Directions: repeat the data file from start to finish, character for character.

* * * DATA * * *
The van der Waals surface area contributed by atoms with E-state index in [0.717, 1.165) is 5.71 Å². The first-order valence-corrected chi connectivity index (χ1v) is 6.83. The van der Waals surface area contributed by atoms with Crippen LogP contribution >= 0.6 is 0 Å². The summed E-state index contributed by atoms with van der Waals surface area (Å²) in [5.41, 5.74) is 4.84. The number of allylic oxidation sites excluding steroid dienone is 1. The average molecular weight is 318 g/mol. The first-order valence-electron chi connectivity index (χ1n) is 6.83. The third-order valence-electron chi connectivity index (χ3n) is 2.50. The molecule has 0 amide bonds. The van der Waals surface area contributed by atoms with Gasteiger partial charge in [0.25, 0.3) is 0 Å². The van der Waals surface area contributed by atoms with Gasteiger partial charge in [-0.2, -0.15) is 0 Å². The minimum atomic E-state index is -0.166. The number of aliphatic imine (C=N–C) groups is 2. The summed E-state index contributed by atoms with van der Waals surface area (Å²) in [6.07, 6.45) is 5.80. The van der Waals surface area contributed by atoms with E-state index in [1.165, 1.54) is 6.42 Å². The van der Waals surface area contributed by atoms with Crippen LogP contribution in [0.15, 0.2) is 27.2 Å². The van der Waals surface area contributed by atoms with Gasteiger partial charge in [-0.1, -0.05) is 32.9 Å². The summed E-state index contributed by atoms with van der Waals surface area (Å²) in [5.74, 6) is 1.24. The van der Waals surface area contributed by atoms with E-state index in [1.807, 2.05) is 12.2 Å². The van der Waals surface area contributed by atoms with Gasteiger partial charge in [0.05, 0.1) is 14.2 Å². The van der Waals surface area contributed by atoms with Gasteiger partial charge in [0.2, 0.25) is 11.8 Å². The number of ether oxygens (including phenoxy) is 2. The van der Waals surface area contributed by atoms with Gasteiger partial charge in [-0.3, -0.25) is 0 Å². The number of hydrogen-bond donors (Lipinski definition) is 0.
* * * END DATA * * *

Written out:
The van der Waals surface area contributed by atoms with E-state index in [0.717, 1.165) is 5.71 Å². The first-order valence-corrected chi connectivity index (χ1v) is 6.83. The van der Waals surface area contributed by atoms with Crippen LogP contribution >= 0.6 is 0 Å². The summed E-state index contributed by atoms with van der Waals surface area (Å²) in [5.41, 5.74) is 4.84. The number of allylic oxidation sites excluding steroid dienone is 1. The average molecular weight is 318 g/mol. The first-order valence-electron chi connectivity index (χ1n) is 6.83. The third-order valence-electron chi connectivity index (χ3n) is 2.50. The molecule has 0 amide bonds. The van der Waals surface area contributed by atoms with Gasteiger partial charge in [0.25, 0.3) is 0 Å². The van der Waals surface area contributed by atoms with Gasteiger partial charge in [-0.2, -0.15) is 0 Å². The minimum atomic E-state index is -0.166. The number of aliphatic imine (C=N–C) groups is 2. The summed E-state index contributed by atoms with van der Waals surface area (Å²) in [6.07, 6.45) is 5.80. The van der Waals surface area contributed by atoms with E-state index in [1.165, 1.54) is 6.42 Å². The van der Waals surface area contributed by atoms with Crippen LogP contribution in [0.15, 0.2) is 27.2 Å². The van der Waals surface area contributed by atoms with Gasteiger partial charge in [-0.1, -0.05) is 32.9 Å². The summed E-state index contributed by atoms with van der Waals surface area (Å²) in [5.74, 6) is 1.24. The van der Waals surface area contributed by atoms with E-state index in [1.807, 2.05) is 12.2 Å². The van der Waals surface area contributed by atoms with Gasteiger partial charge in [0.05, 0.1) is 14.2 Å². The van der Waals surface area contributed by atoms with Gasteiger partial charge in [0.2, 0.25) is 11.8 Å². The number of ether oxygens (including phenoxy) is 2. The van der Waals surface area contributed by atoms with Gasteiger partial charge in [-0.3, -0.25) is 0 Å². The number of hydrogen-bond donors (Lipinski definition) is 0.